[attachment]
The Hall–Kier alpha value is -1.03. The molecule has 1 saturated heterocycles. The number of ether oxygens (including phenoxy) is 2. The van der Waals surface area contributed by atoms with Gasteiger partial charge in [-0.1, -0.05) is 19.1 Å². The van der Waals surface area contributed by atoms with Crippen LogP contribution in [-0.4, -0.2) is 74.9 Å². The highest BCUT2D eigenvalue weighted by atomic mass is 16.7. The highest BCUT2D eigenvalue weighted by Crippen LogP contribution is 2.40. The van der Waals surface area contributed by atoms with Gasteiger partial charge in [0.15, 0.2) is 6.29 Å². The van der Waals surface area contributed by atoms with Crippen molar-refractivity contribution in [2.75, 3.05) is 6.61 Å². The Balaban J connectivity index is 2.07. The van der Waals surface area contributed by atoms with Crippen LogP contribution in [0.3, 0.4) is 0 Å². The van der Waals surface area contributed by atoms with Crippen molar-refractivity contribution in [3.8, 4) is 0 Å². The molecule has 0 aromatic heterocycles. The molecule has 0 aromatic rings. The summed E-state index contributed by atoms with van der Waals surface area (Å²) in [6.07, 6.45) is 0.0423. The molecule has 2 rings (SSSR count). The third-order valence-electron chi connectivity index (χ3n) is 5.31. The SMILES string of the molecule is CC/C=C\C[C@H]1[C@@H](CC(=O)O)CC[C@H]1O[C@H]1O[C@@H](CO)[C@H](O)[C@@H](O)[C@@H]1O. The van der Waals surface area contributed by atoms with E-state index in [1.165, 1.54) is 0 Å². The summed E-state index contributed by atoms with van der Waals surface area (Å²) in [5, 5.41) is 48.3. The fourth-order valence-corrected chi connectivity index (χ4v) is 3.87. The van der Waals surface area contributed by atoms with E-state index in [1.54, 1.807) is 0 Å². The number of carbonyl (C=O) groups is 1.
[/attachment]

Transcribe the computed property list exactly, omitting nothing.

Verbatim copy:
The Hall–Kier alpha value is -1.03. The molecule has 1 saturated heterocycles. The number of ether oxygens (including phenoxy) is 2. The van der Waals surface area contributed by atoms with Gasteiger partial charge in [-0.1, -0.05) is 19.1 Å². The van der Waals surface area contributed by atoms with Crippen LogP contribution in [-0.4, -0.2) is 74.9 Å². The highest BCUT2D eigenvalue weighted by atomic mass is 16.7. The highest BCUT2D eigenvalue weighted by Crippen LogP contribution is 2.40. The van der Waals surface area contributed by atoms with Gasteiger partial charge in [0.15, 0.2) is 6.29 Å². The van der Waals surface area contributed by atoms with Crippen molar-refractivity contribution in [2.75, 3.05) is 6.61 Å². The Balaban J connectivity index is 2.07. The van der Waals surface area contributed by atoms with Crippen LogP contribution in [0.3, 0.4) is 0 Å². The van der Waals surface area contributed by atoms with Crippen molar-refractivity contribution in [3.8, 4) is 0 Å². The molecule has 0 aromatic heterocycles. The molecule has 0 aromatic rings. The summed E-state index contributed by atoms with van der Waals surface area (Å²) in [6.07, 6.45) is 0.0423. The molecule has 2 rings (SSSR count). The third-order valence-electron chi connectivity index (χ3n) is 5.31. The SMILES string of the molecule is CC/C=C\C[C@H]1[C@@H](CC(=O)O)CC[C@H]1O[C@H]1O[C@@H](CO)[C@H](O)[C@@H](O)[C@@H]1O. The van der Waals surface area contributed by atoms with E-state index in [1.165, 1.54) is 0 Å². The summed E-state index contributed by atoms with van der Waals surface area (Å²) in [5, 5.41) is 48.3. The fourth-order valence-corrected chi connectivity index (χ4v) is 3.87. The van der Waals surface area contributed by atoms with E-state index in [1.54, 1.807) is 0 Å². The number of carbonyl (C=O) groups is 1.